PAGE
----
Also under Settings > Keyboard, you will find the Focus Cycling setting. This lets you bind the focus cycle to the currently active page, toolbar or panel. You can also allow it freely through all parts of Vivaldi’s interface.

5. Access all commands via keyboard

A key accessibility feature in Vivaldi is being able to search using Quick Commands and user-defined shortcuts.

Keyboard shortcuts, and in particular single key keyboard shortcuts are a fundamental accessibility feature that lets you work using the keyboard only. Quick Commands is a universal search that can search everything from open tabs and commands to Bookmarks, History entries and the web – with one click.

Yet another way to reduce the number of clicks to perform much-used operations is to use the Fast forward and Rewind functions on the Address Bar.

6. Adjust Mouse Gestures

Mouse Gestures let you navigate and perform useful actions with broad movements of the mouse. You can edit existing gestures and add your own to match your browsing needs. You can set the minimum stroke length for the gesture to be registered. The default is set to 20 pixels and can be increased to up to 100 pixels, all controlled with a slider in the Settings.

7. Toggle images and animation

Many people react to flashing images and want to avoid them. If you’re one of them, you can easily deactivate animated GIFs right from the Status Bar. Click on the Toggle Images icon and you’ll see three options for loading animations to choose from – always, once or never.

Toggles images and animation in Vivaldi from the Status Bar

8. Switch to Reader Mode

Vivaldi’s Reader Mode is a clutter-free way of reading which can be crucial for accessibility. Without having to navigate away from the page, you can choose the font type and size of the text, set the column width and line height, as well as select either dark or light background.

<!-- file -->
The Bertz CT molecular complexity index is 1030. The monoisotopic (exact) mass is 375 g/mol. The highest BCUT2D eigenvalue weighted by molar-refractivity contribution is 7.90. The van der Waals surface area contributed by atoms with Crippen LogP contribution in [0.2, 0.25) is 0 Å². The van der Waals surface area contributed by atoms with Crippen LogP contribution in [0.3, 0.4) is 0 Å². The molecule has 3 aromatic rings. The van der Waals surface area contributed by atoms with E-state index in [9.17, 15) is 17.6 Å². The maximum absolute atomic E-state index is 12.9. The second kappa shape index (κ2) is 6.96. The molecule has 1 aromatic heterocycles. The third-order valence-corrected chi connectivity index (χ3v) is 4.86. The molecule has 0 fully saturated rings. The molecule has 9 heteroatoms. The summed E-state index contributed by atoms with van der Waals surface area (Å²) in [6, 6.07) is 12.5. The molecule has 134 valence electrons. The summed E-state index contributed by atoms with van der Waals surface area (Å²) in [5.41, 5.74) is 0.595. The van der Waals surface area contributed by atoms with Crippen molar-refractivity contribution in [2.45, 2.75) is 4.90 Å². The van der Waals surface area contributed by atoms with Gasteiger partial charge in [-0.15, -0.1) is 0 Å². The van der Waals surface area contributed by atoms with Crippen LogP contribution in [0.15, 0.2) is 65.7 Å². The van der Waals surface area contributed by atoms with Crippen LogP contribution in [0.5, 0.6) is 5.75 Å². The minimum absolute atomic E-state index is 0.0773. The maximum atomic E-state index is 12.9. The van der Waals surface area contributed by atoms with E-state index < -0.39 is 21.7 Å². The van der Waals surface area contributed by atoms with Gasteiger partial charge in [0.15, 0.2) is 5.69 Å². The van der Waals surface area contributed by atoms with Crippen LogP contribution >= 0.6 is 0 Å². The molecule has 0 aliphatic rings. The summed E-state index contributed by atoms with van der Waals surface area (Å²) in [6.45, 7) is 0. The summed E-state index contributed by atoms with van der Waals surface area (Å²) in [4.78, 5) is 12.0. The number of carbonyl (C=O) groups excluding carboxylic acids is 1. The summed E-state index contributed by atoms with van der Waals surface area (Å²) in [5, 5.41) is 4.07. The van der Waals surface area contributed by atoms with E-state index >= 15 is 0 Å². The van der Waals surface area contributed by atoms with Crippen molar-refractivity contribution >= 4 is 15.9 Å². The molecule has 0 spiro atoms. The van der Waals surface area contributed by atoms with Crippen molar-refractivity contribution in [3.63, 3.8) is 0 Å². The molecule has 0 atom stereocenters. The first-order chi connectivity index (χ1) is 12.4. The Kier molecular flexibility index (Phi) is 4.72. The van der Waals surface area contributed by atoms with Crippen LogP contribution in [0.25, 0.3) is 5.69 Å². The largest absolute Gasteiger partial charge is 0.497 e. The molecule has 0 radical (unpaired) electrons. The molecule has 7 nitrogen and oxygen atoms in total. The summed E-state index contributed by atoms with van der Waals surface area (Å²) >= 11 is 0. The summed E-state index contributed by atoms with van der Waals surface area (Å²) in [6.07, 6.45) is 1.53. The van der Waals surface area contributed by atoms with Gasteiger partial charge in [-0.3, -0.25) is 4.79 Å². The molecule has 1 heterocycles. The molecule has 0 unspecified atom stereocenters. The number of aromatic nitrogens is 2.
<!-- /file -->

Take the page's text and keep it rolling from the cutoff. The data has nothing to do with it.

Reader Mode in Vivaldi browser

More to come from Vivaldi

We’re not there yet. In addition to adding more features, we’re working to make Vivaldi screen reader compatible. We are painfully aware that we still have some work to do there.

We are also constantly looking for user feedback. Such as this request on the forum from a few days ago:

“I miss the ability to conveniently (and as a default) set all text to bold + custom color for original bold/italic. To make it easier to read normal article text for people gradually losing eyesight as they get older (50+), I wish there was an option to turn all text bold, and to avoid losing the original bold/italic setting, set a custom color for bold/italic,” posted Leeteq.

As Jon von Tetzchner put it in a blog post on accessibility recently: “Limiting the ability to tailor products to your requirements has been a constant trend. I believe in going the other direction – we adapt to your requirements. In some cases, those requirements are something that’s non-negotiable.”

It’s fair to say that as a team we believe that what is good for accessibility is good for all users. After all, anyone can forget their glasses at home, work in an environment where it is hard to see, or injure an arm.